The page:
10. Sharpen your image selectively. Only sharpen what needs to be sharpened. Try to avoid sharpening skies and water and anything else that isn’t naturally a sharp subject. Although people usually claim to choose one sharpening method over another (High Pass sharpen vs Unsharp Mask), the differences aren’t substantial. Choose whichever is good for you.

11. Try not to over-sharpen your image. It will begin to look cartoony if the edges are too thick. You may also end up with strong white edging if you over sharpen.

12. Sharpen extra for facebook. All of my images are 960px wide, which is the size needed for my blog. Once created, I will create a separate image for facebook which has been sharpened in PS using Smart Sharpen at a radius of 0.1 and a strength of 500. If there’s any white edging I’ll mask it out.

13. Block wind. Windy weather can knock your tripod, leaving your images blurry. If possible, use your body to block in-coming wind.

14. Weigh down your Tripod. Use your camera bag to weigh the tripod down and make it more sturdy. Most tripods have a handy hook just for this purpose.

15. Sharpen with Raya Pro. The sharpening function in Raya Pro not only sharpens your images and draws out textures, it also applies the correct colour profile to your image for optimal web viewing.

How to get sharp photos – alternative tutorials on the Web

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How to get sharp photos
6 Comments
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Curtis
Curtis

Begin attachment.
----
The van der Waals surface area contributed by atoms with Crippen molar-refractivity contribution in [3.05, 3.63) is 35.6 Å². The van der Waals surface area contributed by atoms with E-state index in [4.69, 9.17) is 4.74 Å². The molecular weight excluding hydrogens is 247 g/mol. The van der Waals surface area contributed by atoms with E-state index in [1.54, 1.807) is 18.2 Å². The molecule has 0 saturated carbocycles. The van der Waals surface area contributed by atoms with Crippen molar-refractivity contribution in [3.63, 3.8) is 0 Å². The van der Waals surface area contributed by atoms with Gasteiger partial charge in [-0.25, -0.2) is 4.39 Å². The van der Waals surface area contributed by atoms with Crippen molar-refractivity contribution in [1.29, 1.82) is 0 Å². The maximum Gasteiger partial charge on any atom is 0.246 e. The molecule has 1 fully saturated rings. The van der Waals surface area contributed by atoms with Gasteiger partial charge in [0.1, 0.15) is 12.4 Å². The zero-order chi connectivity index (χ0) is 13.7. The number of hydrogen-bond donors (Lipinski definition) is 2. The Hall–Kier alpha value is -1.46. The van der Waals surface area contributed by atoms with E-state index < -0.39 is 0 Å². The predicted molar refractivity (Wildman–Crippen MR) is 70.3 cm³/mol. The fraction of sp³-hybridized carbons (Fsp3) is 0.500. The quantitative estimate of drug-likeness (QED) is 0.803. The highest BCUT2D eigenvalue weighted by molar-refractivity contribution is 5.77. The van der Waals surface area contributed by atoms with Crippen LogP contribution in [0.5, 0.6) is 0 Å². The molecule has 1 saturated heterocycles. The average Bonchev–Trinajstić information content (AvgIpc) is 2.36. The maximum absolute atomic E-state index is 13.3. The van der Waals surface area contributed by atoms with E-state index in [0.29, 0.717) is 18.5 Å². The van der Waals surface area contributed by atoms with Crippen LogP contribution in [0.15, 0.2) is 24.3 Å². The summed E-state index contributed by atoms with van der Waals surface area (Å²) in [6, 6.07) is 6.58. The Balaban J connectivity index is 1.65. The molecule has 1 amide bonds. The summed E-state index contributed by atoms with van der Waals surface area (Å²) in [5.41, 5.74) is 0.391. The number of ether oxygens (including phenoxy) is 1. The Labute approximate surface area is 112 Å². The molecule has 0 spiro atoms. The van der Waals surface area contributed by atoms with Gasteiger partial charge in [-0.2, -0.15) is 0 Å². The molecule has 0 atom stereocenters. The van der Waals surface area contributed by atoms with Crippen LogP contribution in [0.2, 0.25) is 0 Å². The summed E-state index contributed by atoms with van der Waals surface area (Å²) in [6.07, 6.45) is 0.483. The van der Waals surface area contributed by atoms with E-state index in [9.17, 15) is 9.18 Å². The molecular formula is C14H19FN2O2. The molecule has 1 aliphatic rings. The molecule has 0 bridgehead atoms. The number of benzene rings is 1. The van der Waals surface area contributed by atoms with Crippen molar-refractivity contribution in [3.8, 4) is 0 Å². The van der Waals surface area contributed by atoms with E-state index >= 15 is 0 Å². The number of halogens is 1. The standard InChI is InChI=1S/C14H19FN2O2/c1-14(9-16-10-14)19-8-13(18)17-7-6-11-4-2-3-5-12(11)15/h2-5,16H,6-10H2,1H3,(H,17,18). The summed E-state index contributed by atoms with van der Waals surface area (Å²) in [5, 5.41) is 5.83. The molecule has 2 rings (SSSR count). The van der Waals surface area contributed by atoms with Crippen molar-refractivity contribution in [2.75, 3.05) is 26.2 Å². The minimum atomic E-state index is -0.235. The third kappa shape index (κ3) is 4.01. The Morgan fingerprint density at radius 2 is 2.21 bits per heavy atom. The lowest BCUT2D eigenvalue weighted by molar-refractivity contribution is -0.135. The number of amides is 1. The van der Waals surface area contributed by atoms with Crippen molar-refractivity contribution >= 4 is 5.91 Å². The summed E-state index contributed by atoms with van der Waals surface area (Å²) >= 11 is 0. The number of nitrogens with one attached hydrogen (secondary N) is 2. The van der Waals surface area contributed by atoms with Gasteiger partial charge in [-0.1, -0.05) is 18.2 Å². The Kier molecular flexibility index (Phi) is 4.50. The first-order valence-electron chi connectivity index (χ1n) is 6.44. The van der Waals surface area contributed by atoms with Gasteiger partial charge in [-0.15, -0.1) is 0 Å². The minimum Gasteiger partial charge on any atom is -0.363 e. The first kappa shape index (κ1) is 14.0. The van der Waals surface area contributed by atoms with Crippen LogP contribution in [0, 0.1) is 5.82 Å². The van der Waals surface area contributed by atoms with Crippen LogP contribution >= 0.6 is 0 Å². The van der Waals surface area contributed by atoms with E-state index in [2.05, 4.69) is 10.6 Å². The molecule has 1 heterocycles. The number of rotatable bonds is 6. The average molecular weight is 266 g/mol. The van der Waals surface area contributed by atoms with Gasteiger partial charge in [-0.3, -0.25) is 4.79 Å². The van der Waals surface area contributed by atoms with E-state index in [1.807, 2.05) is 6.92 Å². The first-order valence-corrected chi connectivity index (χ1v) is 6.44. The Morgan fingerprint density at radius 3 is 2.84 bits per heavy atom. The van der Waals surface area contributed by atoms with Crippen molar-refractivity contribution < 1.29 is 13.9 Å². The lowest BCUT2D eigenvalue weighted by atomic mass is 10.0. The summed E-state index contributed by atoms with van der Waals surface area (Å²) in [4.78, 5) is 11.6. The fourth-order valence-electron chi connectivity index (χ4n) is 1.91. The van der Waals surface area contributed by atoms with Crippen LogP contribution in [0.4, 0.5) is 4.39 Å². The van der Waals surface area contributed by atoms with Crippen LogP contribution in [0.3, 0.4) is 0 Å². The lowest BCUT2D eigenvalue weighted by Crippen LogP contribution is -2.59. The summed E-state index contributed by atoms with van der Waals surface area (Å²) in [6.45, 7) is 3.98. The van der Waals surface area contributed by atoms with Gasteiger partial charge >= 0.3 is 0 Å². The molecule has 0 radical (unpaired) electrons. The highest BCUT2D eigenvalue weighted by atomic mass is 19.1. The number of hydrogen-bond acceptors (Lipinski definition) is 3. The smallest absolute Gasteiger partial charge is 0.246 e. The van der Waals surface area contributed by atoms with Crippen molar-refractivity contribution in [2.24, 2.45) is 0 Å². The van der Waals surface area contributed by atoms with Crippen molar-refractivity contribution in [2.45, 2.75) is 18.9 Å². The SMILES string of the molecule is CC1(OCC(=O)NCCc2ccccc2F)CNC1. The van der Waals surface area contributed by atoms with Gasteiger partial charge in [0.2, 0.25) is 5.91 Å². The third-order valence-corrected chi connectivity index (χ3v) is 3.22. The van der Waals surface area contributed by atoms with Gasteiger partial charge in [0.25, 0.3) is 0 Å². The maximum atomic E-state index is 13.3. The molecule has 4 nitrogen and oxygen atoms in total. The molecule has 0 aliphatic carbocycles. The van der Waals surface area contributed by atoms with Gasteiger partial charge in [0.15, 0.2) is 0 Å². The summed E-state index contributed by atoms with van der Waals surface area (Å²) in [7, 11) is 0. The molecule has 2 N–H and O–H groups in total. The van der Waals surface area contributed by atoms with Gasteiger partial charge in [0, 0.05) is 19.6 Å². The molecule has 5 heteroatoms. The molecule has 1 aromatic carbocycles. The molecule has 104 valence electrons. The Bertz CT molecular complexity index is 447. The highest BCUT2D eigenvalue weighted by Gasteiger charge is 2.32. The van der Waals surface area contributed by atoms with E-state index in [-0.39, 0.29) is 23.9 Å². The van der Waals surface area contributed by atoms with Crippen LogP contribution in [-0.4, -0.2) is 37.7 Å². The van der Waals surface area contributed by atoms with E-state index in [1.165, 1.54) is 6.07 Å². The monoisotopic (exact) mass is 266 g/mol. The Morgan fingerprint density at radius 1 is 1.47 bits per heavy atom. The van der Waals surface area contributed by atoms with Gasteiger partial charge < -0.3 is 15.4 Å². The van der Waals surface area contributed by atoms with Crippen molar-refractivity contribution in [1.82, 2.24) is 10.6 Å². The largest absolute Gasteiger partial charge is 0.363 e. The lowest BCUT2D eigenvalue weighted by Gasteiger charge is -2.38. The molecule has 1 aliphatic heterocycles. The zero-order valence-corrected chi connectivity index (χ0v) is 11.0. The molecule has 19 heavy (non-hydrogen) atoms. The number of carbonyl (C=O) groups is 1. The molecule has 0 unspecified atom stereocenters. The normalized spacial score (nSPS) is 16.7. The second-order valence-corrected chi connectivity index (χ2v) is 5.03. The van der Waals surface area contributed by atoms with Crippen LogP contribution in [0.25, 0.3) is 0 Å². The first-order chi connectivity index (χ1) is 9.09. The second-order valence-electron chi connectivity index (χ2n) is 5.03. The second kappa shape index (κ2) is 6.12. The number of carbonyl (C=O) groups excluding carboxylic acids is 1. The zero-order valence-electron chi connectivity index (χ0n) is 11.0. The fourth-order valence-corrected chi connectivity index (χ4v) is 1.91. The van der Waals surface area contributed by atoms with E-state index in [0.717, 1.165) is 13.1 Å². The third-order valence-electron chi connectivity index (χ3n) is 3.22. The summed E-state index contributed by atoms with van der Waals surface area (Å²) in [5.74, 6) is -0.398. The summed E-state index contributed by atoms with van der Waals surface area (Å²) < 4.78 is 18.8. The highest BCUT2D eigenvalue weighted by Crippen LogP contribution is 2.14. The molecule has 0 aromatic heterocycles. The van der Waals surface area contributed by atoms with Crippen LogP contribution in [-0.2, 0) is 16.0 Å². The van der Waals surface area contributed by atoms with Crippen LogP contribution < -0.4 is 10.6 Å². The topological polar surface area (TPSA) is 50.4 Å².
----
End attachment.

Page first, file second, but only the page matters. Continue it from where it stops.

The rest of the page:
6 years ago

Thanks for sharing Jimmy! Do you have any workflow videos using Tony Kuypers actions?

-Curtis

Jimmy McIntyre
Jimmy McIntyre
6 years ago
Reply to  Curtis

Hi Curtis, I use them at the end of the workflow. Once the image resizes, I then reduce to 960px wide. That’s it. Sometimes I’ll save a separate file for facebook and run a smart sharpen layer onto that, usually with a radius of 0.1.

Natasha Heredia
Natasha Heredia
6 years ago

Thanks for all the info!!

lensfetish
lensfetish
6 years ago

I shoot with a Canon T2i, and hear “live view” thrown around constantly. The only live view I can find on my camera is for video. I’m assuming that live view allows use of the rear screen, but either my camera does not support it, or I am oblivious to where it’s hiding.

Thanks for the great article!!

Joshua Snow
Joshua Snow
4 years ago

How do you mask out the white edging?????

Michael
Michael
4 years ago

I am agree that in order to make sure the object in your photo is tack sharp, it’s using manual focus. However, in most situations it takes much longer and the right moment of the shot could be lost. I rarely use manual focusing in my 6D as my center cross-focusing point is really accurate. I use manual focusing for product photography only with the tripod in relatively low ambient lightening. All digital images must be sharpen in post-processing due to the nature of a sensor and especially if you shoot in RAW.